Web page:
The above 'Circle of Rubens' Mater Dolorosa just made £193,000 at Christie's South Kensington, against a £2-£3k estimate.
Sotheby's Old Master sale makes £35m
July 4 2013
There seemed to be stronger bidding all round at Sotheby's Old Master sale last night, so the total of £35m against Christie's £23.8m isn't surprising. The comparison between Sotheby's and Christie's totals is a little tortoise and hare - despite there being fewer 'star' pictures, Sotheby's sale was perhaps stronger in depth, and, crucially, the estimates were on the right side of realistic. For example, my favourite lot in the sale, the series of six Tiepolo frescoes featured in the video above, were estimated at what I thought was a reasonable £3-5m, and just scraped home, making £3.2m with premium.
Sotheby's press release says:
An unprecedented level of participation from new markets propelled Sotheby’s London Evening Sale of Old Master & British Paintings to £35,048,000. Collectors from 33 countries took part in the sale with record numbers from Asia and the Middle East. More than 400 years since El Greco executed Saint Dominic in Prayer in early 17th-century Toledo, bidders from new markets battled tenaciously for this powerfully expressive work which was appearing at auction for the first time. They drove the price to £9,154,500 (est. £3-5million), a new record for a Spanish Old Master and the highest price across London’s Old Masters sales this week.
In total, 8 auction records tumbled tonight, including that for Claude-Joseph Vernet, whose outstanding View of Avignon from the right bank of the Rhône outstripped pre-sale expectations to realise £5,346,500 (est. £3-5million). A new auction record for a female Old Master artist was also established when Rachel Ruysch’s Still Life of Roses from 1710 achieved £1,650,000 (est. £1-1.5million).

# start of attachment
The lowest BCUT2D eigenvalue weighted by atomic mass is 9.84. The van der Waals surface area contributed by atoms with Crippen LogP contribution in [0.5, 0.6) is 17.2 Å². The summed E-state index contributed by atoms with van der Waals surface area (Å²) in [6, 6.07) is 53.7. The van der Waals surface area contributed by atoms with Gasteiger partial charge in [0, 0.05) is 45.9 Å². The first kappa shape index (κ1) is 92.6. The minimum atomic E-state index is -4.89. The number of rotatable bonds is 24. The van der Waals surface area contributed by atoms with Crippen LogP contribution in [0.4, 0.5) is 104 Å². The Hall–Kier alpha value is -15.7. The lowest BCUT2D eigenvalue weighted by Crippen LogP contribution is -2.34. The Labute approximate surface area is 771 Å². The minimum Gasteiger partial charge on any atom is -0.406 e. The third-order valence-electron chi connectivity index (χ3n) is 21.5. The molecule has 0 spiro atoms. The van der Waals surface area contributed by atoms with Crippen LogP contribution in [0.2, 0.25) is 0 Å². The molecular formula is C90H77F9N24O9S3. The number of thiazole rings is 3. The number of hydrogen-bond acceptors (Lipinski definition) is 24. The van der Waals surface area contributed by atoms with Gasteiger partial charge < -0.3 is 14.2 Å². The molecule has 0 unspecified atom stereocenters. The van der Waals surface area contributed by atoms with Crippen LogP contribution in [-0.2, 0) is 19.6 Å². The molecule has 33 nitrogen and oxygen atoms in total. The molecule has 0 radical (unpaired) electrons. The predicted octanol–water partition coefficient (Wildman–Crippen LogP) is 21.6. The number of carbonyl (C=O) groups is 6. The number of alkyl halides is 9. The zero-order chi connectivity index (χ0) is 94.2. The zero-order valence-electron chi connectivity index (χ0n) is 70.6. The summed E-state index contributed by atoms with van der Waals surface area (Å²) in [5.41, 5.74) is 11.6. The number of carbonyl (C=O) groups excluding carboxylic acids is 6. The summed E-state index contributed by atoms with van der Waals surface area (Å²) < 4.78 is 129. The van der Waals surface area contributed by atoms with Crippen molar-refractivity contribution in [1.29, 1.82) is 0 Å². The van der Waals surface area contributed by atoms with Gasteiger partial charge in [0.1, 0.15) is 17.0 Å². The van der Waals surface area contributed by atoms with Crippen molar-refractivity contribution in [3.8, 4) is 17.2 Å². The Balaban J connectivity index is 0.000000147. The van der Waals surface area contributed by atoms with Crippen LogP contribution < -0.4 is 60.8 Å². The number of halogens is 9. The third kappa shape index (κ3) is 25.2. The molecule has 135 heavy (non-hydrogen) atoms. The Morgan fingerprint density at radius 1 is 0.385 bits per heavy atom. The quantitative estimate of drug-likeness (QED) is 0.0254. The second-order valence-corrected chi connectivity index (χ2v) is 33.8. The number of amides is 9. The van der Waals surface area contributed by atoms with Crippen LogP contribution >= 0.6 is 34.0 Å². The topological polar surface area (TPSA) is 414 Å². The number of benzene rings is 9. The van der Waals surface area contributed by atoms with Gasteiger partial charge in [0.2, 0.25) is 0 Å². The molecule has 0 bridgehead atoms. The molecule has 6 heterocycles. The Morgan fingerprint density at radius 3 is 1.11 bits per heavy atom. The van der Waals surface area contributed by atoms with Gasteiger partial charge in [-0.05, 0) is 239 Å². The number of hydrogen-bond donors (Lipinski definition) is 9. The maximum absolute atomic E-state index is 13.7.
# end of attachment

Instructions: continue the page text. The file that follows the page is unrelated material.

There was a bit of drama when Sotheby's phone bidder lost their connection on the £9.1m El Greco at £7.1m. The auctioneer, Henry Wyndham (as I've said here before, the best in the business) was about to put the hammer down, after waiting what seemed an age. But at the last moment connection was re-established, and £2m later the person with the dodgy mobile walked away the winner. I imagine they were sitting casually on their yacht, drifting in and out of signal on the Cote d'Azur.
PS - I'm aware there's been lots of other non-market related art history news this week, so sorry for the paucity of stories. This crazy week is nearly over, and the blog'll be back to normal soon.
Update - the Vernet was bought by Axa insurance for the Louvre. More details here.
'The market for Old Masters has never been stronger'
July 3 2013
So says the commentary for Christie's video above, showing highlights of the Old Master sale last night here in London. Sadly, the prices realised didn't quite prove the theory right. The total raised, including buyer's premium, was £23,852,300. In the same sale last year, the total was £85m.
So what happened? There were some fine pictures, the room was packed, the exhibition was well laid out, and the catalogue was first-class (they're getting really good these days). The problem was, I suspect, the high estimates. The £7m-£10m Jan Steen, for example, failed to elicit a single bid. The estimate was, I presume, arrived at on the back of Sotheby's record Steen price of £5.6m, realised last year for 'The Prayer Before the Meal'. However, the Prayer picture was, I believe, bought by a pre-sale guarantor, so it's not certain that the £5.6m figure is truly representative of Steen's 'value'. I'm afraid I thought the Christie's Steen rather an unappealing thing. Other buy-ins included a £1.5m-£2m Lucas Cranach the Elder of Cardinal Albrecht von Brandenburg, a pair of Wright of Derby landscapes at £500k-£700k, and a £3m-£5m Poussin of Hannibal on his Elephant.